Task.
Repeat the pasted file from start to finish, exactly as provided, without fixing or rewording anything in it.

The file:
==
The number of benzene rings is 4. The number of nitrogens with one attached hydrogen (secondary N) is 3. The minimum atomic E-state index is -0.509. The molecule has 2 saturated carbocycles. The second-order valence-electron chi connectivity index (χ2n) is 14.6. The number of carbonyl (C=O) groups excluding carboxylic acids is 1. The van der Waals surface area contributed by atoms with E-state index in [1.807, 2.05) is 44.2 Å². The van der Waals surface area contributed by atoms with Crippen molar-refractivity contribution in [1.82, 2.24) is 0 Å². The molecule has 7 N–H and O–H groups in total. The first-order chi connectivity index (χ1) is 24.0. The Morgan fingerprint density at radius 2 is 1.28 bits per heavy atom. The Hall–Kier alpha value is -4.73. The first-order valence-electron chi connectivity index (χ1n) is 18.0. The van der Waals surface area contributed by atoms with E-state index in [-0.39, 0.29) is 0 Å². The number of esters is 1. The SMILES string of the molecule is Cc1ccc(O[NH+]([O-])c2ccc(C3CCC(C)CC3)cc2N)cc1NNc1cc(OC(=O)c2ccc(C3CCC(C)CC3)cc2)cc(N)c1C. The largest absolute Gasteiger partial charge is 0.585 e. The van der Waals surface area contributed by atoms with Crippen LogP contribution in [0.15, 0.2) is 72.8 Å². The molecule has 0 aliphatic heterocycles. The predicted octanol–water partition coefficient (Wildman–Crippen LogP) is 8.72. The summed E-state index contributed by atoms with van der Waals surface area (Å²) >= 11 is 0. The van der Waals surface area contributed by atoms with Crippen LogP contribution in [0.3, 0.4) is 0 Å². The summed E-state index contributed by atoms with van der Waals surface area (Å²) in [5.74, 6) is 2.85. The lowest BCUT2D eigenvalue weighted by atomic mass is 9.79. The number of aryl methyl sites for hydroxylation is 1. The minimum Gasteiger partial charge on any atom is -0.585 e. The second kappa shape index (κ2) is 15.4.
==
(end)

The number of benzene rings is 4. The number of nitrogens with one attached hydrogen (secondary N) is 3. The minimum atomic E-state index is -0.509. The molecule has 2 saturated carbocycles. The second-order valence-electron chi connectivity index (χ2n) is 14.6. The number of carbonyl (C=O) groups excluding carboxylic acids is 1. The van der Waals surface area contributed by atoms with E-state index in [1.807, 2.05) is 44.2 Å². The van der Waals surface area contributed by atoms with Crippen molar-refractivity contribution in [1.82, 2.24) is 0 Å². The molecule has 7 N–H and O–H groups in total. The first-order chi connectivity index (χ1) is 24.0. The Morgan fingerprint density at radius 2 is 1.28 bits per heavy atom. The Hall–Kier alpha value is -4.73. The first-order valence-electron chi connectivity index (χ1n) is 18.0. The van der Waals surface area contributed by atoms with E-state index in [-0.39, 0.29) is 0 Å². The number of esters is 1. The SMILES string of the molecule is Cc1ccc(O[NH+]([O-])c2ccc(C3CCC(C)CC3)cc2N)cc1NNc1cc(OC(=O)c2ccc(C3CCC(C)CC3)cc2)cc(N)c1C. The largest absolute Gasteiger partial charge is 0.585 e. The van der Waals surface area contributed by atoms with Crippen LogP contribution in [0.15, 0.2) is 72.8 Å². The molecule has 0 aliphatic heterocycles. The predicted octanol–water partition coefficient (Wildman–Crippen LogP) is 8.72. The summed E-state index contributed by atoms with van der Waals surface area (Å²) >= 11 is 0. The van der Waals surface area contributed by atoms with Crippen LogP contribution in [0.3, 0.4) is 0 Å². The summed E-state index contributed by atoms with van der Waals surface area (Å²) in [5.74, 6) is 2.85. The lowest BCUT2D eigenvalue weighted by atomic mass is 9.79. The number of aryl methyl sites for hydroxylation is 1. The minimum Gasteiger partial charge on any atom is -0.585 e. The second kappa shape index (κ2) is 15.4.